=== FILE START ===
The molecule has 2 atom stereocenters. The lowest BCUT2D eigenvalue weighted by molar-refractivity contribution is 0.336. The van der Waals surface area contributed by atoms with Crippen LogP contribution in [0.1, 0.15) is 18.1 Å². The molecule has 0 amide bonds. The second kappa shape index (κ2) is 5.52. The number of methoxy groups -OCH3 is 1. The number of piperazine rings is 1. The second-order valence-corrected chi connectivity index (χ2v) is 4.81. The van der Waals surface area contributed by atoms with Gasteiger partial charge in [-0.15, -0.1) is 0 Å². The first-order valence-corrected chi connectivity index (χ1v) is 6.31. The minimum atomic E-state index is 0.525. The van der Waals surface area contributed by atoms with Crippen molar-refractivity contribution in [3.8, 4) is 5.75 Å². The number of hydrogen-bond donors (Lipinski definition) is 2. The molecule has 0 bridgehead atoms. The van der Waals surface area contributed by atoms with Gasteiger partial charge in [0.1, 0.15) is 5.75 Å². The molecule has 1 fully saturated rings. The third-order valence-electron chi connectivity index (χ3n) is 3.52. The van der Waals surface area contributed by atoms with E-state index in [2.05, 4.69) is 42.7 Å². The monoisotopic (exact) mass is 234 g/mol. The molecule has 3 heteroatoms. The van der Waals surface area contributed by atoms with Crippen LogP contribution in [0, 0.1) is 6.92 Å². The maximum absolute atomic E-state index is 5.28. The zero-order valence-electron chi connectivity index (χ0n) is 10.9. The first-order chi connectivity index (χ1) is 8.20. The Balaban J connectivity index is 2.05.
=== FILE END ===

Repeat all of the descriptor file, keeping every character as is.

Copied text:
The molecule has 2 atom stereocenters. The lowest BCUT2D eigenvalue weighted by molar-refractivity contribution is 0.336. The van der Waals surface area contributed by atoms with Crippen LogP contribution in [0.1, 0.15) is 18.1 Å². The molecule has 0 amide bonds. The second kappa shape index (κ2) is 5.52. The number of methoxy groups -OCH3 is 1. The number of piperazine rings is 1. The second-order valence-corrected chi connectivity index (χ2v) is 4.81. The van der Waals surface area contributed by atoms with Gasteiger partial charge in [-0.15, -0.1) is 0 Å². The first-order valence-corrected chi connectivity index (χ1v) is 6.31. The minimum atomic E-state index is 0.525. The van der Waals surface area contributed by atoms with Crippen molar-refractivity contribution in [3.8, 4) is 5.75 Å². The number of hydrogen-bond donors (Lipinski definition) is 2. The molecule has 0 bridgehead atoms. The van der Waals surface area contributed by atoms with Gasteiger partial charge in [0.1, 0.15) is 5.75 Å². The molecule has 1 fully saturated rings. The third-order valence-electron chi connectivity index (χ3n) is 3.52. The van der Waals surface area contributed by atoms with E-state index in [2.05, 4.69) is 42.7 Å². The monoisotopic (exact) mass is 234 g/mol. The molecule has 3 heteroatoms. The van der Waals surface area contributed by atoms with Crippen LogP contribution in [0, 0.1) is 6.92 Å². The maximum absolute atomic E-state index is 5.28. The zero-order valence-electron chi connectivity index (χ0n) is 10.9. The first-order chi connectivity index (χ1) is 8.20. The Balaban J connectivity index is 2.05.